Bruce Rideout was expecting a different reaction. He thought his recent email to the Madison Water Utility questioning its addition of fluoride to drinking water would get a curt reply, or none at all.
Instead, Rideout began hearing "from all these people strongly encouraging me" to raise the issue at the Water Utility Board's next meeting on Tuesday, March 24. (It's at the Water Utility, 119 E. Olin Ave., 4:30 p.m.)
"I was kind of taken aback," says Rideout, a town of Blooming Grove resident whose water comes from Madison. "It was almost as if they were waiting for somebody to come forward."
Among those who replied was board president Jon Standridge. He expressed his view, prompted by a Wisconsin Water Association session on the subject, that Madison "should probably readdress the issues of continuing fluoridation" in light of "new information that has become available since the decision" to fluoridate Madison's water was made in 1948. And while local public health authorities back fluoridation, Standridge advised, "I do not see this as a closed issue, but one that merits further discussion."
Rideout, who plans to attend next week's meeting, agrees some arguments against fluoride run to the "conspiratorial." But he's also seen articles "from highly competent scientists" suggesting that fluoride in water may do more harm than good.
Fluoride, naturally present in most water sources, is added to reduce the incidence of tooth decay. But some dispute whether this is effective, and link fluoride to an increased risk of hip fractures and other maladies. Even Madison recognizes that fluoride can be harmful; in August 2007 it shut down a well that was adding too much of it.
"There are a litany of health hazards related to fluoride," says Rideout, noting that people have died from ingesting large amounts. "I have serious questions about the addition of a toxic chemical to water."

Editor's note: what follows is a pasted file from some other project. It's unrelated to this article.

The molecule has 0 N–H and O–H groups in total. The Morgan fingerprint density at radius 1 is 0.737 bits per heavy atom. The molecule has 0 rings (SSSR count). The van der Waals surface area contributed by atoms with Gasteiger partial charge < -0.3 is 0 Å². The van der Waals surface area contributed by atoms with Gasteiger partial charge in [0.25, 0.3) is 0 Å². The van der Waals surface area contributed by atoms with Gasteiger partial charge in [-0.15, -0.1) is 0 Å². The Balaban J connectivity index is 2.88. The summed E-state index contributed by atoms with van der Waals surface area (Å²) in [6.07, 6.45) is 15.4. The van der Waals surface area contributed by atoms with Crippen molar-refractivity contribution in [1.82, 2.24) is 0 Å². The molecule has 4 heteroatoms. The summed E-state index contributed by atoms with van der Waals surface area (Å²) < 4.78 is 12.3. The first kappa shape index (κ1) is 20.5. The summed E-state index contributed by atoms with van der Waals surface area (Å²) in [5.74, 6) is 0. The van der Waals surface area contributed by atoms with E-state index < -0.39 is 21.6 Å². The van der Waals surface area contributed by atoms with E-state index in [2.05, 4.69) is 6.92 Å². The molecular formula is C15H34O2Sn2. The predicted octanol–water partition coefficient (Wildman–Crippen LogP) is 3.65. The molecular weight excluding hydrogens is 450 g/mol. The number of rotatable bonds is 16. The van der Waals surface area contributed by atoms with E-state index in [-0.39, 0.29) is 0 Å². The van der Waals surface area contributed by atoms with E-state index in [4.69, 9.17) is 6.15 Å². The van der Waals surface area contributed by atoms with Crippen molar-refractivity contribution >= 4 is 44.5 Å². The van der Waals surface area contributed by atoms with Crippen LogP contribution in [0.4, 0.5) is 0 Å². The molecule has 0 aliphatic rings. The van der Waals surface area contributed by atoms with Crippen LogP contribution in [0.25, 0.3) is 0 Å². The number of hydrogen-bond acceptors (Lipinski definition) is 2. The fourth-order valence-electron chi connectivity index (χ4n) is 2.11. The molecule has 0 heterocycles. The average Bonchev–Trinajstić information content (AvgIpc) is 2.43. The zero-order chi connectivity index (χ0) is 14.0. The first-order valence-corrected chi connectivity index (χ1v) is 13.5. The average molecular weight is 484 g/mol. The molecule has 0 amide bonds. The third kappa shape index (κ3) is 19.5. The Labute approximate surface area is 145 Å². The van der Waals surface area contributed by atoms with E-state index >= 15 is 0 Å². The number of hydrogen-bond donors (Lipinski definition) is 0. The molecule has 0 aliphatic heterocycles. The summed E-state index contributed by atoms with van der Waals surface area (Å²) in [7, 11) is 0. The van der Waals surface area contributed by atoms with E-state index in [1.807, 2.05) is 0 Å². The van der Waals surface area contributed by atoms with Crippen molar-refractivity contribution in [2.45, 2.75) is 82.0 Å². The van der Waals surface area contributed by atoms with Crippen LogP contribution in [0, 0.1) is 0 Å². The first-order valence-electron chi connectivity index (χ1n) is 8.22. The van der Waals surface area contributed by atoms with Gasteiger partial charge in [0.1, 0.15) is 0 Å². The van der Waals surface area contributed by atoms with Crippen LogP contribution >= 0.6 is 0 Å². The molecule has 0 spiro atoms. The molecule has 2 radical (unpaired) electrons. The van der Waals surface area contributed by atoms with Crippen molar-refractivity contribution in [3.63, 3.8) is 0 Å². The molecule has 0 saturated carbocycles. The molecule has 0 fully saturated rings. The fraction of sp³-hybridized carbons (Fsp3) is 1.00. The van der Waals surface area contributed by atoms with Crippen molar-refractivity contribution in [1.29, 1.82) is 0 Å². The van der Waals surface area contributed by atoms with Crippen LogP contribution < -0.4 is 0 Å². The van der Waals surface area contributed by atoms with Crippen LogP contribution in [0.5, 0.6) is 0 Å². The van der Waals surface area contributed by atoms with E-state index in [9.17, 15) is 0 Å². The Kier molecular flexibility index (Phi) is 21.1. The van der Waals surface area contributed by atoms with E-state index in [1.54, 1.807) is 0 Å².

While most large municipal water systems add fluoride, 361 of the state's 614 water systems do not. Some communities have rejected calls to add the chemical.
Last July, the village of Poynette in Columbia County stopped adding fluoride, which one local official dubs "poison." In response, the Madison and Dane County Public Health Department launched a fluoridation review.
"We initiated it ourselves," says Tommye Schneider, the department's director of environmental health. "We wanted to be prepared, in case this issue started coming up in Dane County."
Completed in January, the review (PDF) called "the continuation and expansion" of fluoridation "a public health imperative."
Tom Heikkinen, Water Utility general manager, notes that "fluoridation of drinking water systems has been a subject of debate since it was started." His office frequently gets letters and emails on the subject.
And while Heikkinen is confident "there is no harm in fluoridating our water supply," he says the Water Utility Board is interested in exploring the issue further. The use of fluoride is now required by city ordinance.
"From our perspective," says Heikkinen, "this is a public policy decision that should be made by elected officials."
No Watchdog allowed
The Dane County Republican Party has banned the guy who writes Isthmus' popular Watchdog column from its public events because it did not like a web article about its election night party last Nov. 4.
"If you show up, you won't be invited in," says Bill Richardson, the county GOP spokesman. "The freedom of our speech is to allow people in or not. You're one we don't allow in."